OculusRift-600x300

Everything’s (not) alright on the VR front, apparently

On the occasion of CES, the annual “consumer” electronics extravaganza in Las Vegas, murmurs started to be heard about whether virtual reality headsets were all that useful, particularly at the prices at which they are being sold. Better late than never.

CNN, however, is here to distract from the doom and gloom with an article cheerfully entitled “Google Cardboard saves baby’s life.” When you put it that way, VR sure sounds like money well spent. Granted, that title is somewhat hyperbolic. VR’s corporeal presence did not save a baby’s life all on its own. Rather, it allowed doctors at Miami’s Nicklaus Children’s Hospital to visualize a treatment to save a four-month-old’s heart. Without this visualization, doctors say they would have been forced to carry out a more dangerous procedure. They didn’t, and now everything appears to be okay. So, there: one use case.

The great irony of this use case is that it’s also VR’s cheapest implementation. As CNN so gently puts it: “A toy-like cardboard contraption that sells for less than $20 online has helped save the life of a baby who was so sick that doctors told her parents to take her home to die.”

Just imagine, then, what you could do with $599 of VR! This, by the by, is the newly-announced price for the Oculus Rift, and you should keep on imagining because the use case for this piece of kit is…not obvious? You can play games, sure, provided you also happen to be in possession of a nice gaming computer. And, well, that’s about it—at least for now. If you can save lives with the Oculus Rift, it likely won’t be at 30 times the frequency of Google’s Cardboard. Where does that leave everyone?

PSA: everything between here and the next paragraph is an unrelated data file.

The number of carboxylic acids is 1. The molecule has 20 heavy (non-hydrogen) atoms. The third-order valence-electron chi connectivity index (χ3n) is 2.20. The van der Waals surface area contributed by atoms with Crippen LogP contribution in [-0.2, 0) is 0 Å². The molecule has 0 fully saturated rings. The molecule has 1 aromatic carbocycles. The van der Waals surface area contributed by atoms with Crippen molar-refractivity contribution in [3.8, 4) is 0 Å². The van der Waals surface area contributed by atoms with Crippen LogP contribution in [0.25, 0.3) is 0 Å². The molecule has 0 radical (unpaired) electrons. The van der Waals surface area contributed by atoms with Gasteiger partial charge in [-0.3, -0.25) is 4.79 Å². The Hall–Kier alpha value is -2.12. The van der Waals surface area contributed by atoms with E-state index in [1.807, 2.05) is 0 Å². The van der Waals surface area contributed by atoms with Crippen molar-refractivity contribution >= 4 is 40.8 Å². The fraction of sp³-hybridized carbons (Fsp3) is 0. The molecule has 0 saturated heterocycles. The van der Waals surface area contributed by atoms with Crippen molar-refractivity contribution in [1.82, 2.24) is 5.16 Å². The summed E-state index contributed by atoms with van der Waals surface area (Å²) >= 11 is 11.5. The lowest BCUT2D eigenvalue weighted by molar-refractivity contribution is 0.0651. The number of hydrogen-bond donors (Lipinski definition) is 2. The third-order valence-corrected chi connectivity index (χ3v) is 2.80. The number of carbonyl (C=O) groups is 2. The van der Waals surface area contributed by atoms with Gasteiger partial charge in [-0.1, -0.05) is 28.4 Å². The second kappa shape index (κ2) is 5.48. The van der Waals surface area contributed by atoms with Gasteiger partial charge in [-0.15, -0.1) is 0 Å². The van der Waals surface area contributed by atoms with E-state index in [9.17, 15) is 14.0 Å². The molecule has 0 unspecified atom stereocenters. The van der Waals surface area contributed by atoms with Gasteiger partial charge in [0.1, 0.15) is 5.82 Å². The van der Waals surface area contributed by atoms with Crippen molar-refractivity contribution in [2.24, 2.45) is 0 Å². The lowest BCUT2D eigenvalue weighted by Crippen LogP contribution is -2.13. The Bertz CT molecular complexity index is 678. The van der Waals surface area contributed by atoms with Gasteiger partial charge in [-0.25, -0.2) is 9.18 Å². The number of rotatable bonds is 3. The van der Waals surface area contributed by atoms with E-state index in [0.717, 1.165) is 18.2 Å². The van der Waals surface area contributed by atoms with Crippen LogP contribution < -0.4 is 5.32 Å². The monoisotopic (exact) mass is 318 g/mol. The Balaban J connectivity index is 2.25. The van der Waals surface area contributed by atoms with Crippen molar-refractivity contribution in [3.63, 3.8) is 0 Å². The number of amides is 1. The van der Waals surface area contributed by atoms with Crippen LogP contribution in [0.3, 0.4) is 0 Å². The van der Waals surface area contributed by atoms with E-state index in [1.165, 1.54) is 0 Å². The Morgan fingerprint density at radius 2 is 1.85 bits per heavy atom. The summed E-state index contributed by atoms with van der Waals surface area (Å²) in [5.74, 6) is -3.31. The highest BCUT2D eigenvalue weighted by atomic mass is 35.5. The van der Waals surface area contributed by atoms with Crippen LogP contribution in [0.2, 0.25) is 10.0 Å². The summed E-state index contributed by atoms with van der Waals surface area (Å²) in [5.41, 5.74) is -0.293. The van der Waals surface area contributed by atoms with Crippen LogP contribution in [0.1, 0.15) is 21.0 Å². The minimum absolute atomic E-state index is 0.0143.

what’s the value of promise

In an effort to quell this existential angst, Oculus founder/developer Palmer Luckey took to Reddit last Wednesday night. In January, he explained, “we committed to the path of prioritizing quality over cost,” which explains the current price tag. “To be perfectly clear,” he added, “we don’t make money on the Rift.” Luckey added that he’d learned his lesson and would not be providing any more ballpark price figures in the future.

There are, it seems, two separate yet occasionally confounding variables when it comes to VR: price and value. On the one hand, $20 is great value for saving a life. Heck, $599 would be great value, too! And if that number priced-in all the costs of producing said innovations, everyone would presumably be pretty happy. But what is the value of a piece of kit that, for all of its advancements, does not offer a high enough resolution for such close-up viewing? More to the point, what’s the value of promise, because that is what is really being sold here?

Insofar as the answer is far from clear, determining a fair price is nigh-on impossible. You can charge what the market will pay, but when the market is paying for promise, it all gets a bit tautological. All of which is to say that it can be simultaneously true that Oculus is prioritizing quality, making no money on the Rift, and a baby is still alive because of a $20 Cardboard headset. At least one of these things is certainly good.